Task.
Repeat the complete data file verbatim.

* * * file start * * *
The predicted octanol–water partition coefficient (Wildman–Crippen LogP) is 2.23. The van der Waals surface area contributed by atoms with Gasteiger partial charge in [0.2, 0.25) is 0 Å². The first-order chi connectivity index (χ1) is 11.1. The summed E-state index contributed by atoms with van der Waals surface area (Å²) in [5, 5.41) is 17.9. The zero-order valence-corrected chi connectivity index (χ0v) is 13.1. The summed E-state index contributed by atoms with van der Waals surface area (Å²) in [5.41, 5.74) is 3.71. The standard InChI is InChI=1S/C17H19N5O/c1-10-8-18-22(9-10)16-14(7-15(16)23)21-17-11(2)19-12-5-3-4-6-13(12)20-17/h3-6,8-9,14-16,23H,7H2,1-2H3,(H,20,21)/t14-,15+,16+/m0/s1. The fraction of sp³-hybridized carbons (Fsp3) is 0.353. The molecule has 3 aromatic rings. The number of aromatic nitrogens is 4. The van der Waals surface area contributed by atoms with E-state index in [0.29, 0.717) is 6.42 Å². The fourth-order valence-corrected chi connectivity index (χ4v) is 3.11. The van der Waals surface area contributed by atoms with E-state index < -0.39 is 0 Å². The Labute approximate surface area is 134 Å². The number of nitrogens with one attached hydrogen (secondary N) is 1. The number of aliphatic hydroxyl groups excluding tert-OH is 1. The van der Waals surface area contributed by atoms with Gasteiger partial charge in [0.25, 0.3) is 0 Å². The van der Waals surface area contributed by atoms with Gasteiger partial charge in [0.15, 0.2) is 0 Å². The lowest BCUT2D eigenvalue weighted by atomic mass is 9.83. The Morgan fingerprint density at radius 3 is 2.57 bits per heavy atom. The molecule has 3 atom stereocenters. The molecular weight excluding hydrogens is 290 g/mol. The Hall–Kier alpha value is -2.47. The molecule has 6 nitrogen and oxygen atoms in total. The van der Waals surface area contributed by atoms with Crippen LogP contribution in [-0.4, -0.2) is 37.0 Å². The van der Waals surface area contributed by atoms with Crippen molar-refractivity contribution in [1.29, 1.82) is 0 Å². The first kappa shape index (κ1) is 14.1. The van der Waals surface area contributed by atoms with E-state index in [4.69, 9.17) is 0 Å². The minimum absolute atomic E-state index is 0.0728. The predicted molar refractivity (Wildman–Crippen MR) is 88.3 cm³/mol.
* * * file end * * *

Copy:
The predicted octanol–water partition coefficient (Wildman–Crippen LogP) is 2.23. The van der Waals surface area contributed by atoms with Gasteiger partial charge in [0.2, 0.25) is 0 Å². The first-order chi connectivity index (χ1) is 11.1. The summed E-state index contributed by atoms with van der Waals surface area (Å²) in [5, 5.41) is 17.9. The zero-order valence-corrected chi connectivity index (χ0v) is 13.1. The summed E-state index contributed by atoms with van der Waals surface area (Å²) in [5.41, 5.74) is 3.71. The standard InChI is InChI=1S/C17H19N5O/c1-10-8-18-22(9-10)16-14(7-15(16)23)21-17-11(2)19-12-5-3-4-6-13(12)20-17/h3-6,8-9,14-16,23H,7H2,1-2H3,(H,20,21)/t14-,15+,16+/m0/s1. The fraction of sp³-hybridized carbons (Fsp3) is 0.353. The molecule has 3 aromatic rings. The number of aromatic nitrogens is 4. The van der Waals surface area contributed by atoms with E-state index in [0.29, 0.717) is 6.42 Å². The fourth-order valence-corrected chi connectivity index (χ4v) is 3.11. The van der Waals surface area contributed by atoms with E-state index < -0.39 is 0 Å². The Labute approximate surface area is 134 Å². The number of nitrogens with one attached hydrogen (secondary N) is 1. The number of aliphatic hydroxyl groups excluding tert-OH is 1. The van der Waals surface area contributed by atoms with Gasteiger partial charge in [0.25, 0.3) is 0 Å². The van der Waals surface area contributed by atoms with Gasteiger partial charge in [0.15, 0.2) is 0 Å². The lowest BCUT2D eigenvalue weighted by atomic mass is 9.83. The Morgan fingerprint density at radius 3 is 2.57 bits per heavy atom. The molecule has 3 atom stereocenters. The molecular weight excluding hydrogens is 290 g/mol. The Hall–Kier alpha value is -2.47. The molecule has 6 nitrogen and oxygen atoms in total. The van der Waals surface area contributed by atoms with Crippen LogP contribution in [-0.4, -0.2) is 37.0 Å². The van der Waals surface area contributed by atoms with Crippen molar-refractivity contribution in [1.29, 1.82) is 0 Å². The first kappa shape index (κ1) is 14.1. The van der Waals surface area contributed by atoms with E-state index in [4.69, 9.17) is 0 Å². The minimum absolute atomic E-state index is 0.0728. The predicted molar refractivity (Wildman–Crippen MR) is 88.3 cm³/mol.